Step 2: Click on the link in the orange box
Directly under the main menu, once you are logged in, is this orange box. If you don’t see it, go to Tools, then Pluralsight Videos, and you can proceed from there. Simply click the link in the yellow highlight to get started (and go to step 3). See the triangle icon on the top right? That will minimize this box to your main menu… which you can pull down when you want.
Step 3: Get your code
On this page, click the link on the right to get your 30 day pass code:
When you click the link, you’ll see your code… just copy that code and you’ll paste it on the next page…
Once you’ve copied the code, click the Signup on Pluralsight button.
Step 4: Signup on the special Pluralsight page
You only have 5 required fields… and they don’t ask for a credit card! This is simple, fast, and no commitment! You get here by clicking the blue Signup on Pluralsight button from step 3.
Step 5: Back in JibberJobber, turn on the Tracker
When you go back to your JibberJobber window or tab, you’ll see the blue box, step 3, has changed. Click the link, which will take you to a page to verify that you have signed up on Pluralsight (see below).
Simply click the Turn on Tracker button, and you’ll see the tracker.
Step 6: Indulge! Binge! Watch all the courses you want!
You have an unlimited pass for 30 days to watch whatever you want. Whether you watch beginner technology courses, or all of the Jason Alba courses, take advantage of the 30 days pass. Here’s a simple “hack” to help you watch courses faster: How to Lifehack Pluralsight Videos.
You get an upgrade for every Jason Alba course you watch. Feel free to browse around and check out the great entry level, intermediate, and in-depth courses that meets your needs. From programming to graphics design, user design, photography, graphics, animation, and of course professional development, there are plenty of courses to help you with your furthering education goals.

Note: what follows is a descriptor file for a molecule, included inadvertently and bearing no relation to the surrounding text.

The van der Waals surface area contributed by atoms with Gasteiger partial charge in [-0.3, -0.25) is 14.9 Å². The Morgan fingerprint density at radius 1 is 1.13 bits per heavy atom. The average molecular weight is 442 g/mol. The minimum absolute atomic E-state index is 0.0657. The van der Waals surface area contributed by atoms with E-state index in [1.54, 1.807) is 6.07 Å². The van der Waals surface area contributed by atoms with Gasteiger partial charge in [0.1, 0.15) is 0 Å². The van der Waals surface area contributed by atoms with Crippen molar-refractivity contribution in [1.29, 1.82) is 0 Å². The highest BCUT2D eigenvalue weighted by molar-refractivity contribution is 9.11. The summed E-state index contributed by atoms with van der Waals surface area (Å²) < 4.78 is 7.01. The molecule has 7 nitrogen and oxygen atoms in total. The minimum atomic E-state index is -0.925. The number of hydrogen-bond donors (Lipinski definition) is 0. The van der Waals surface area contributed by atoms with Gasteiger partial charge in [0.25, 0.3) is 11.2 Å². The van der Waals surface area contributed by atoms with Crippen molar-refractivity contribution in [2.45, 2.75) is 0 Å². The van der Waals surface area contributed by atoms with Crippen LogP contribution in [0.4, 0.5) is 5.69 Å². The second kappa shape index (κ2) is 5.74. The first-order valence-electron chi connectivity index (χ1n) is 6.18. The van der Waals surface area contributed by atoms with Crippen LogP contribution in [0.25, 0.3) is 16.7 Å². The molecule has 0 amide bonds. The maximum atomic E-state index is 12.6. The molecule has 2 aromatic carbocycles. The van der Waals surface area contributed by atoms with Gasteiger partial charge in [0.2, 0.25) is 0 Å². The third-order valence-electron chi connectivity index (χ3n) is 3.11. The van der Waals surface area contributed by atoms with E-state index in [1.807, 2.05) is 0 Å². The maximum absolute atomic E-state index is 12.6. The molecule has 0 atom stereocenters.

Step 7: Back in JibberJobber, go to the Tracker Page and click the eyeball icon (aka, “self report”)
Once you have turned on the tracker, you should see a page like this, with a list of courses. The icons to the right, which the three arrows are pointing at, are what you click on to say “I have watched this course,” and then we’ll add another week of JibberJobber premium to your account. Please be honest with your clicks. Even after your 30 day pass expires, you can still watch courses (if you pay for a Pluralsight account), and click on these icons to get more JibberJobber upgrades.
You can see that if you watch the same course multiple times, you will get multiple upgrades. Watch what you need, as many times as you need.
Step 8: Watch more courses… you have less than 30 days left!
Okay, we give you a 30 day pass. After the 30 days, the cost of a full membership is only $30 a month. It’s a very affordable upgrade. And if you buy that, and continue to watch my courses, you can get free JibberJobber premium… which means you don’t have to pay for JibberJobber.
How can we do this? We don’t get a referral fee when you sign up on Pluralsight, but we do get a little kickback when you watch my videos. This is explained on the Pluralsight blog here. The bottom line is that watching Pluralsight courses, even though you haven’t paid for a membership, makes up for not upgrading on JibberJobber, and so we pass the benefit along to you in the form of an upgrade. It’s a win for you (great content at no cost), a win for Pluralsight (they get exposure and branding, and maybe you’ll evangelize them to your next employer) and a win for JibberJobber (because each hour you watch adds to the total royalty we get from Pluralsight… which is not insignificant). So really, watch as many courses as you want, and don’t feel bad about not paying. And please let others know how valuable the courses and content is.
I’m sure you know someone who could use the courses (who couldn’t use the courses on LinkedIn, or informational interviewing, or becoming a better listener, etc.?) this, and it helps me when you spread the word to others!